John Dickerson

John Dickerson is a CBS senior national correspondent and Chief Political Analyst. He is also a Contributing Writer to The Atlantic and is co-host of the Slate Political Gabfest.

I don’t know what this is.

I don’t know what this is. It’s not a dog, I know that. I passed by it on a well-used table at an electronics manufacturing plant in Saratoga Springs. I was at Espey Manufacturing to interview Speaker Paul Ryan and Congresswoman Elise Stefanik. It’s an aircraft transistor, I think. It had cousins next to it on the table. I was given permission to photograph the little box of wonder. Not everything shelved on metal racks was camera-ready. Curtains kept us from the sensitive gizmos. I love items like this because they cause the mind to unspool. Whose idea created this thing? Was it a revelation or an iteration? Was the goopy brown glue-like stuff a crucial innovation or a work-around? Did hands turn those nuts and bolts, or was it a machine? Where will this travel in its lifetime and how will it come to its end? Have I been near this exact machinery in life before and not known it? How long would it take me to learn how to make it and where would I go to school to learn? Did someone get rich making these and how did they spend their riches? Does no one get rich off of making them any more? What is the most notable event in history in which this item played a role? How much does it cost?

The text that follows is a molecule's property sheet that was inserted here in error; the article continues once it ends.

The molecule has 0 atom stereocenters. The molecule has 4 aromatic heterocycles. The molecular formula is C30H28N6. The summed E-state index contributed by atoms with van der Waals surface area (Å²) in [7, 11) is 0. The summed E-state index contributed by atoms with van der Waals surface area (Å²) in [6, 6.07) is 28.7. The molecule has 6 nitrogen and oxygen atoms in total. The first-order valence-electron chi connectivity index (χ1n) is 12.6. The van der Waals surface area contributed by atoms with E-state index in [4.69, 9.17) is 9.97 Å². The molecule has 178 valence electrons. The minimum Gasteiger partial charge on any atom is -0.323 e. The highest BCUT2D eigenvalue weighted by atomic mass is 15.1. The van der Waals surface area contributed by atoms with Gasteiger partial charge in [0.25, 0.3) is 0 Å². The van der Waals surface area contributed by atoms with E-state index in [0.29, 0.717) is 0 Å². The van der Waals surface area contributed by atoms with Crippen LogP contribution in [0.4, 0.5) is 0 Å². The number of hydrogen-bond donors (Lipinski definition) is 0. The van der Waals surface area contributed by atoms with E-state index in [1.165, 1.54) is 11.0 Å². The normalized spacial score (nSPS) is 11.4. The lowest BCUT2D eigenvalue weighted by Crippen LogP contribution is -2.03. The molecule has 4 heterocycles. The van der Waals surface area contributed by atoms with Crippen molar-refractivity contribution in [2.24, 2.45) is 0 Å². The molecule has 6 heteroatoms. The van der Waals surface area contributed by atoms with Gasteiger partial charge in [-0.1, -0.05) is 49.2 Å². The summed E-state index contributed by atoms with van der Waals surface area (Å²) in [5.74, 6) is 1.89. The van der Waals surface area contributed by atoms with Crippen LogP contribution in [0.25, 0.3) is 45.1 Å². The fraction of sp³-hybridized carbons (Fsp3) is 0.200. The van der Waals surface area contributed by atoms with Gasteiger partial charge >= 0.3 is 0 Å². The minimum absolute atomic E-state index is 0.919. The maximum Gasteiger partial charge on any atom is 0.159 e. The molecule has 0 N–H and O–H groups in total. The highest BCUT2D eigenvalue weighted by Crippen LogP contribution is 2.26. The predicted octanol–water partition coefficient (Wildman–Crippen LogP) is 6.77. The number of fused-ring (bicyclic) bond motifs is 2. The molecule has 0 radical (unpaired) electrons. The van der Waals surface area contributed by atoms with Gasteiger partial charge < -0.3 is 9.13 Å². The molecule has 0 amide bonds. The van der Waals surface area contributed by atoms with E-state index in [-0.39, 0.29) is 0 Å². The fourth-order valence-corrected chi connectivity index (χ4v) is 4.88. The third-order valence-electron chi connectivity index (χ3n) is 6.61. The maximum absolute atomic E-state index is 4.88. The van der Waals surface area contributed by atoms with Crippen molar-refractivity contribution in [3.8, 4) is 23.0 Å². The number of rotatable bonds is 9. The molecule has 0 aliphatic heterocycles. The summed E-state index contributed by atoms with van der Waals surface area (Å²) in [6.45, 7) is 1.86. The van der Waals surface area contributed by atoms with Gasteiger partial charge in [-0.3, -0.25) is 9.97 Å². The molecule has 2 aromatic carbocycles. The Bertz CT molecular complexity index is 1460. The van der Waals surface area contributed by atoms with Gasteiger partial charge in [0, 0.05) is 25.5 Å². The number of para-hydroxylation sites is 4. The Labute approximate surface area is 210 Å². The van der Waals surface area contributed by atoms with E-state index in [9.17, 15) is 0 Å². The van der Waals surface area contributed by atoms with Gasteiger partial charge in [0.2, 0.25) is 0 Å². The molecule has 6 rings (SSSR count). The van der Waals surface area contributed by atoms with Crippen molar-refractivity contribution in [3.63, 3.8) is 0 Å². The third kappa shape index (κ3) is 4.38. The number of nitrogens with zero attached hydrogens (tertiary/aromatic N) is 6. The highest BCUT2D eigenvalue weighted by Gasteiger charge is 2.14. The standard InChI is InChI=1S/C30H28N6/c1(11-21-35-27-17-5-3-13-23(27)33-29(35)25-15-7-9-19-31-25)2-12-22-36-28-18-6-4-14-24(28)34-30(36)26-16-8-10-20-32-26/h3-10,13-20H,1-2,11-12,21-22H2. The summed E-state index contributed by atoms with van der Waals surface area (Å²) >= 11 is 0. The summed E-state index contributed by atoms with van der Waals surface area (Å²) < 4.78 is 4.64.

I don’t know what this is. It’s not a dog, I know that. I passed by it on a well-used table at an electronics manufacturing plant in Saratoga Springs. I was at Espey Manufacturing to interview Speaker Paul Ryan and Congresswoman Elise Stefanik. It’s an aircraft transistor, I think. It had cousins next to it on the table. I was given permission to photograph the little box of wonder. Not everything shelved on metal racks was camera-ready. Curtains kept us from the sensitive gizmos. I love items like this because they cause the mind to unspool. Whose idea created this thing? Was it a revelation or an iteration? Was the goopy brown glue-like stuff a crucial innovation or a work-around? Did hands turn those nuts and bolts, or was it a machine? Where will this travel in its lifetime and how will it come to its end? Have I been near this exact machinery in life before and not known it? How long would it take me to learn how to make it and where would I go to school to learn? Did someone get rich making these and how did they spend their riches? Does no one get rich off of making them any more? What is the most notable event in history in which this item played a role? How much does it cost?